Blur’s short distance run

Is Blur giving the middle finger to North Americans?


If one of the biggest reunions in rock music last year felt like something of a non-event that’s because it was – at least for everyone west of the Atlantic Ocean.

Blur’s much drooled-over reunion last summer was by all accounts extraordinary. Their headlining sets at Hyde Park, Glastonbury, Oxygen in Ireland and T in the Park in Scotland all received glowing reviews, citing the band as in top form and hardly missing a beat in their first performance together in nine years.

Blur’s North American fans, however, received something of a middle finger from Damon Albarn, Graham Coxon, Alex James and Dave Rowntree, without so much as a single date on our shores. Blur have always been provincial to the max, so we can understand taking care of your own, but still…

Adding insult to injury for us North Americans is the various claims from Blur members that last summer was just a one-off and that no future plans to continue have been considered. Coxon will likely go back to making solo albums no one really cares about because he still hasn’t come to terms with the fact he can’t sing, James returns to his cheese farms, and Rowntree heads back to his very un-rocking political aspirations.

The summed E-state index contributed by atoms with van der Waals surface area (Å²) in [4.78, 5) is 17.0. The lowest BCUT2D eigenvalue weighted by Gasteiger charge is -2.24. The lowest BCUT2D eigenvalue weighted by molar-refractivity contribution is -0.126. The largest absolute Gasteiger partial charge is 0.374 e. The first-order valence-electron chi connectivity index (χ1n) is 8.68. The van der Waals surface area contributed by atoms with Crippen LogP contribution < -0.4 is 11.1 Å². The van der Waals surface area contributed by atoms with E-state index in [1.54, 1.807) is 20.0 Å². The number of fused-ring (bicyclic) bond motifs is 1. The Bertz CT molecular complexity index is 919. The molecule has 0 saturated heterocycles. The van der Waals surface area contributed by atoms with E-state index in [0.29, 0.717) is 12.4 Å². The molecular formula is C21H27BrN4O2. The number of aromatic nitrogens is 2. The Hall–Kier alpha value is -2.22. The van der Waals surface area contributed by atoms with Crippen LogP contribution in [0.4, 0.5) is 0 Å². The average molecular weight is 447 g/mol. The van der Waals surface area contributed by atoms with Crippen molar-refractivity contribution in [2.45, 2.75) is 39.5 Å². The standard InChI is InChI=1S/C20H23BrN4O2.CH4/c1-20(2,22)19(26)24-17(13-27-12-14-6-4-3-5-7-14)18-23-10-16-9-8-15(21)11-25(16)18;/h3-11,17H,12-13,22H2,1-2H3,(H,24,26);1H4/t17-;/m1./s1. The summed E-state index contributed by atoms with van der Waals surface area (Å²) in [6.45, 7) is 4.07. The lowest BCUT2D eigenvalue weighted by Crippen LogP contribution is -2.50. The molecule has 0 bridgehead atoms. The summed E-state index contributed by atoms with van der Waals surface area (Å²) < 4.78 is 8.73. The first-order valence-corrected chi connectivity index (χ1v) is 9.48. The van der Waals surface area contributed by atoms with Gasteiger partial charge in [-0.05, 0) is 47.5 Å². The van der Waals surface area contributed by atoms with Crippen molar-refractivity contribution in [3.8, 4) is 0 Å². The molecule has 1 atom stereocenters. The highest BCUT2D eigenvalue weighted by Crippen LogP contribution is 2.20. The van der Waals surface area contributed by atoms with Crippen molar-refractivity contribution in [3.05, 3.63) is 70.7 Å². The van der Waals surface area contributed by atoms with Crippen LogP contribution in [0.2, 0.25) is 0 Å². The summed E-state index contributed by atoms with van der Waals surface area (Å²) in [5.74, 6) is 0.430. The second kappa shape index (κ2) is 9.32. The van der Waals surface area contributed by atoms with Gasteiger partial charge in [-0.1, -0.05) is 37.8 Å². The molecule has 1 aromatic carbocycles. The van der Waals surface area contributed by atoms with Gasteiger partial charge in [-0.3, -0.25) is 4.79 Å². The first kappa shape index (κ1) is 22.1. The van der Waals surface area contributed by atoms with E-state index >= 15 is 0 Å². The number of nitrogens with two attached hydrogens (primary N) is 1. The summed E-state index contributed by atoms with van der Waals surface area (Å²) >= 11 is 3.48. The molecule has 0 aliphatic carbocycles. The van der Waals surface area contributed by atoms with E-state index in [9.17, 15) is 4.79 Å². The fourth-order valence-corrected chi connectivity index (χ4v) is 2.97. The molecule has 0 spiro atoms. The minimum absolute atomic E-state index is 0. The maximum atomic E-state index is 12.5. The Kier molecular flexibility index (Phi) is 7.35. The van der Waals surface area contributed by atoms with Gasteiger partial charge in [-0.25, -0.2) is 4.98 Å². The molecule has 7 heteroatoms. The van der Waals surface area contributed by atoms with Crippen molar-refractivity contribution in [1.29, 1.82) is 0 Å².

Albarn is reportedly working on a new Gorillaz album called Plastic Beach, which carries its own cold irony in that Gorillaz has historically, at least record sales-wise, been a more popular group in North America than Blur.

If you’re left scratching your head why this seemingly successful reunion was so short lived, directors Will Lovelace and Dylan Southern’s soon to be released documentary No Distance Left to Run, which chronicles Blur’s recent summer of no hard feelings, could shed some light.

No Distance is double sided with a concert film of Blur’s two Hyde Park dates, and judging by the HD trailer (see below) this could be some comfort for Canadian and American Blur fans feelings a touch slighted. At least if you have a decent home theatre system. If not, you can catch its one-day Canadian running this Thursday at the Cineplex Odeon in Vaughan, and Silver City Fairview at Sheppard.

Surely EMI or whoever is marketing this film has its reasons for putting the film premier out in Vaughn instead of downtown. Much like the evanescent nature of this Blur reunion, we’ll just have to wonder why.

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